Zigbee development Part 2 – Aqara Sensors and buttons

Aqara sensors from Banggood

I’m becoming increasingly impressed by the tiny Aqara sensors – first of today’s bunch – Original Aqara Smart Motion Sensor

And here below is the motion sensor, running smoothly with my new Electrolama ZZH dongle (coordinator) running Zigbee2MQTT. I long-pressed the tiny button on the side/top/bottom of the sensor and the ZZH immediately picked it up and added it to the network.

I renamed it to “aqara-movement-1” to avoid having to memorise the usual cryptic Zigbee numbering. I’m thinking as this is actually vibration-sensing rather than movement sensing, it belongs on a window or door – or anything indoors really where you want to detect vibration. I THINK the part number is DJT11LM (the box was in Chinese). Size of the unit is 36mm x 36mm x 9mm

A quick screen-grab of the payload should show you all you need to know about this tiny device. The ad states that “Aqara Smart Motion Sensor need to be used with Xiaomi Upgrade Version Multi-function Gateway or Aqara Hub. Cannot be used independently. Please confirm the model of the gateway before connecting.”Trust me, it’s working without any of that using my Zigbee2MQTT-based SONOFF and dongles.

Aqara Smart Motion Sensor from Banggood

action: “vibration”
angle: 7
angle_x: 3
angle_x_absolute: 87
angle_y: 1
angle_y_absolute: 89
angle_z: 87
battery: 100
linkquality: 150
strength: 109
voltage: 3025

Above is what comes out of an MQTT payload when you shake the sensor (I was holding it at the time) – simple.

Next: the “Original Aqara ZigBee Version Window Door Sensor“. This time model ID MCCGQ11LM. The manual comes in English and other languages. The main unit is 41mm x 22mmm x 11mm (the magnet is much smaller).

I have no idea why it’s giving temperature as well, but that’s a bonus – though the latter didn’t seem to change when I blew on it. The contact status however, definitely changed..

battery: 100
contact: true
linkquality: 144
temperature: 31
voltage: 3055

Next: The “Original Aqara Smart Wireless Switch” or BUTTON to be more accurate. Spec: model WXKG11LM – size 45mm x 45mm x 12mm

action: “single”
battery: 100
click: “single”
linkquality: 162
voltage: 3085

I should point out that in all of the units covered here, adhesive pads are already attached for mounting and spares are supplied.

This is a simple one – you (hopefully) can’t go wrong with a button… I covered this and more in the first part of this Zigbee article but here’s a little more. The data from the button offers “single”, double, or – if you hold the button down for a while – “hold” then “release”. SO, if you could for any reason not see the light itself – you could if you wished, use the long-press “hold” option (or “double” action to ensure the light is OFF (or ON).

Actually while I’m here, links for all of the sensors below – I have to say, the Sonoff sensors are good but I prefer the Aqara range up to now purely as they are nicely rounded and use inexpensive CR2032 batteries. Don’t ask why I have 2 links for the Aqara temperature/humidity/pressure sensors (below) – I’ve no idea.

As for why I’m favouring Zigbee temperature sensors over DS18B20 or DHT22-based sensors with ESP8266 controllers (you’ll see plenty about those in previous blog entries) – simple – ok, changing the battery every year or two is a pain but on the other hand – nice case, no worries about false temperatures caused by heat from the control circuitry, easy to use.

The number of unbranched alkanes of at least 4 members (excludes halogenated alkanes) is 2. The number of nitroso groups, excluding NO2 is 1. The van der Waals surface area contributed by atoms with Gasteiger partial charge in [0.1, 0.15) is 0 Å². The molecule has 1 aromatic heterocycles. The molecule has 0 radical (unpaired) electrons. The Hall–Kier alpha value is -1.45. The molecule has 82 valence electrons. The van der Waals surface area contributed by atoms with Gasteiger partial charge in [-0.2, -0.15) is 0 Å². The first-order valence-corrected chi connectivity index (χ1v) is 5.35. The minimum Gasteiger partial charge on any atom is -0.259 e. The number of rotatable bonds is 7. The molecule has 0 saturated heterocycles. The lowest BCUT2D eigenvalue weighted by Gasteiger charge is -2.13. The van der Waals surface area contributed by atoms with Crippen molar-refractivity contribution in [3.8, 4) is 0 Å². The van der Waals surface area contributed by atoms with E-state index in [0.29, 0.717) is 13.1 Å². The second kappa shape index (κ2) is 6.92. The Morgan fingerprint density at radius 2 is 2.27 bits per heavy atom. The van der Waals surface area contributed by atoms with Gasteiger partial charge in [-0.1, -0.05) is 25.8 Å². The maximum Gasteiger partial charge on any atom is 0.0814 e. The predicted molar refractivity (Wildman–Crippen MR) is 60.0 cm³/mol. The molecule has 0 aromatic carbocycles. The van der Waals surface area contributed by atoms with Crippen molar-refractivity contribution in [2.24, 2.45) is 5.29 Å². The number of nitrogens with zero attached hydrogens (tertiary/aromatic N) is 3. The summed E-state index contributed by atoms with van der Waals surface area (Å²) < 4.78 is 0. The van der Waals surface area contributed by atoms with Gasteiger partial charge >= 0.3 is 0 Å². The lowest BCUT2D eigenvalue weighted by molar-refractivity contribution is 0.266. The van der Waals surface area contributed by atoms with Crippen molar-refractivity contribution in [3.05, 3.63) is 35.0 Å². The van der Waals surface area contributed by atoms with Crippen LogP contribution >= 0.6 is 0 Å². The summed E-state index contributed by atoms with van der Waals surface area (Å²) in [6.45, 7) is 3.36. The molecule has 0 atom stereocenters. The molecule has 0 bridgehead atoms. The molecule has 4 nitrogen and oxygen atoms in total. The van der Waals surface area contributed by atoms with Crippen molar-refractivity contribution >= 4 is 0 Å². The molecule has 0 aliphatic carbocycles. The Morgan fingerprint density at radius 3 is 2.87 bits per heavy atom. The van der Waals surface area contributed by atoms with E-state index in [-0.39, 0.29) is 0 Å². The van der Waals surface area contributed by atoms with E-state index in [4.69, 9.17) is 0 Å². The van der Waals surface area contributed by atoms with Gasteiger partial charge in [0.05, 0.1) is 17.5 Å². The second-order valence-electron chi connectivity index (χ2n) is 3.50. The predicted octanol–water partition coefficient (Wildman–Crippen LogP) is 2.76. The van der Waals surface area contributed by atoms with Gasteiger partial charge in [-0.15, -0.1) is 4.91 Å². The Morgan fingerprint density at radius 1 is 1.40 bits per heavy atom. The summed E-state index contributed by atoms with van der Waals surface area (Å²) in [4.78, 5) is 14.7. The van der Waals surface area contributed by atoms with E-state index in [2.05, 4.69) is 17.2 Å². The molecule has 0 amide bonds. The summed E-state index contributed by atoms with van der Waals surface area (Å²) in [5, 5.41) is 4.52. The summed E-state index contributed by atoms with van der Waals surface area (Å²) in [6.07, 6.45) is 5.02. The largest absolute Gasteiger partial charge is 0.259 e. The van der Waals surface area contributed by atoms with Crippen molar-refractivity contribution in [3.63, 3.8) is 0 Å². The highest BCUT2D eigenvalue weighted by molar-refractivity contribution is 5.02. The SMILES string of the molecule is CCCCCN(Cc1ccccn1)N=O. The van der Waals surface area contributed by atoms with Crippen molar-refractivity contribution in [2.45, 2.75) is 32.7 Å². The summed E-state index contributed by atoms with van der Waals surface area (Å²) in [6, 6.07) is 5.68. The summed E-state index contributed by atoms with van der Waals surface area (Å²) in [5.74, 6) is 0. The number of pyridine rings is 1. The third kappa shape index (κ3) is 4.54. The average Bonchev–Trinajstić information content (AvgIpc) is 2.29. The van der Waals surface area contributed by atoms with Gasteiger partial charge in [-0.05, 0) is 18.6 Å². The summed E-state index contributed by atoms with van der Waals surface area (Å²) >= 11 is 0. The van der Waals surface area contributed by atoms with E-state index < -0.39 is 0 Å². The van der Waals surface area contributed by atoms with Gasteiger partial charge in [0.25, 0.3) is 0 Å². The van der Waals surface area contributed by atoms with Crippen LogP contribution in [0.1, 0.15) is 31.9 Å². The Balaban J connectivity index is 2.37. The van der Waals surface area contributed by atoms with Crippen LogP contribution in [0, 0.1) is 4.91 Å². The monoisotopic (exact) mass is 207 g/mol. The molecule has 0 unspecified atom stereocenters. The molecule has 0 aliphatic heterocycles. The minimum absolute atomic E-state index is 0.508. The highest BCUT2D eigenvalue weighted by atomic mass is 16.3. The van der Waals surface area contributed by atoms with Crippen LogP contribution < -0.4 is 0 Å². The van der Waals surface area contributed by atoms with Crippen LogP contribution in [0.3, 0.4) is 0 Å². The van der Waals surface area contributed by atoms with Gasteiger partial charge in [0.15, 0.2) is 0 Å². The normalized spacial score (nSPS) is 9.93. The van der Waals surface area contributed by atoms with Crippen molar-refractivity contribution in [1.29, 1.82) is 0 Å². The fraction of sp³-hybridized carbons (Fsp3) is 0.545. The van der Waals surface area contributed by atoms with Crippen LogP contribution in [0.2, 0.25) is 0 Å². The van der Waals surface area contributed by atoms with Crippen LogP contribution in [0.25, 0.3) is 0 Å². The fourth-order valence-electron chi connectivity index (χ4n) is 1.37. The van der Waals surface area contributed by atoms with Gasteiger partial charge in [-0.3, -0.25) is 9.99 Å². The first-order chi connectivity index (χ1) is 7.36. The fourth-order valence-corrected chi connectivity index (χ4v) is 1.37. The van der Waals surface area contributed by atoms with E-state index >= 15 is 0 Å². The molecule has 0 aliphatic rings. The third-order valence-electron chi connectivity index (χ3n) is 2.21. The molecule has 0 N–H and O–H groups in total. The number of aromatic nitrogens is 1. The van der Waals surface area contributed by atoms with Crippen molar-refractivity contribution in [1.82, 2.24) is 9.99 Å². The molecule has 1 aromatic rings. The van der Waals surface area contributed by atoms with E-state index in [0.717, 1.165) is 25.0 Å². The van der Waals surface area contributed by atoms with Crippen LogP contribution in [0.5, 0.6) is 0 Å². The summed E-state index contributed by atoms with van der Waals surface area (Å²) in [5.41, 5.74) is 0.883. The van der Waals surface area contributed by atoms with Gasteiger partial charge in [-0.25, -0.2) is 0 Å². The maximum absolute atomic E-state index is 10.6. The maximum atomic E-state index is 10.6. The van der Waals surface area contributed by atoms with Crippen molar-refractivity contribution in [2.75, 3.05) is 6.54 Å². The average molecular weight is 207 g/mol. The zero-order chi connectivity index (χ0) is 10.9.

As for the battery – you could of course predict battery failure as you can read the voltage at any time. I like it. I need to get some feedback from experienced Zigbee users as to battery fail prediction… as in – at what percentage (or voltage) would one consider it time to change battery..

Next: The Aqara Smart Home Temperature and Humidity Sensors – I have lots of these..

battery: 100
humidity: 40.57
linkquality: 177
pressure: 914.2
temperature: 26.76
voltage: 3015

Atmos Version Original Aqara Smart Home Thermometer
Atmos Version Original Aqara Smart Home Temperature & Humidity Sensor
Original Aqara ZigBee Version Window Door Sensor
Original Aqara Smart Motion Sensor


16 thoughts on “Zigbee development Part 2 – Aqara Sensors and buttons

  1. I am wondering where to start,

    I have aqara small button and i am wondering if there any way to flash them to be able to use them under a Tuya ZigBee Wireless/Wired Gateway Smart Hub

    1. I’ve only used the Aqara buttons with Zigbee2MQTT – i.e. the free, open source gateway I use with both the “Sonoff Zigbee 3.0 dongle Plus” and the “Electrolama ZZH” dongle – no flashing or other alteration was needed to the Aqara buttons – they just work.

      1. I have an Zigbee hub (ethernet). Any advise or workaround or I need a Usb dongle to be able to get it to work ?

        Thank you

  2. Hi,
    I have just received a Aqara Opple 6 button switch from Banggood (https://www.banggood.com/Aqara-x-OPPLE-ZigBee-3_0-HomeKit-Version-Wireless-Smart-Switch-Work-With-HomeKit-From-Eco-system-p-1590410.html?cur_warehouse=CN&ID=6265279&rmmds=search), each button having five actions, single, double, triple, hold and release.

    “action”: “button_1_hold”,
    “battery”: 100,
    “linkquality”: 120,
    “voltage”: 3131

    Pairing with Zigbee2Mqtt was simple, a quick press of a button on the rear of the unit and it was done. The only problem with the unit seems to be that it is not easy to replace the battery. There is a good review here: https://notenoughtech.com/featured/aqara-opple/

    For those wishing to experiment with Zigbee, Waveshare (https://www.waveshare.com/) do a good development kit (CC2530 Eval Kit2), which can be configured as a coordinator, router or end node. However, you also need a CC Debugger Emulator for CC2531 to flash the bootloader (this is the same as the one needed to flash a Zigbee2Mqtt USB dongle.)

  3. One of my favourite Bluetooth LE sensors is the “MiFlora” soil sensor. I’ve had one of these running for over 2 years – to measure the moisture of the soil in the plant pot containing our palm tree at our holiday chalet. The tree is sheltered and doesn’t receive any direct rainfall so I have a very basic irrigation system (ESP8266, Aquarium pump, large water vessel) which I use to deploy water to the plant only when it needs it – and when it’s not freezing outside etc.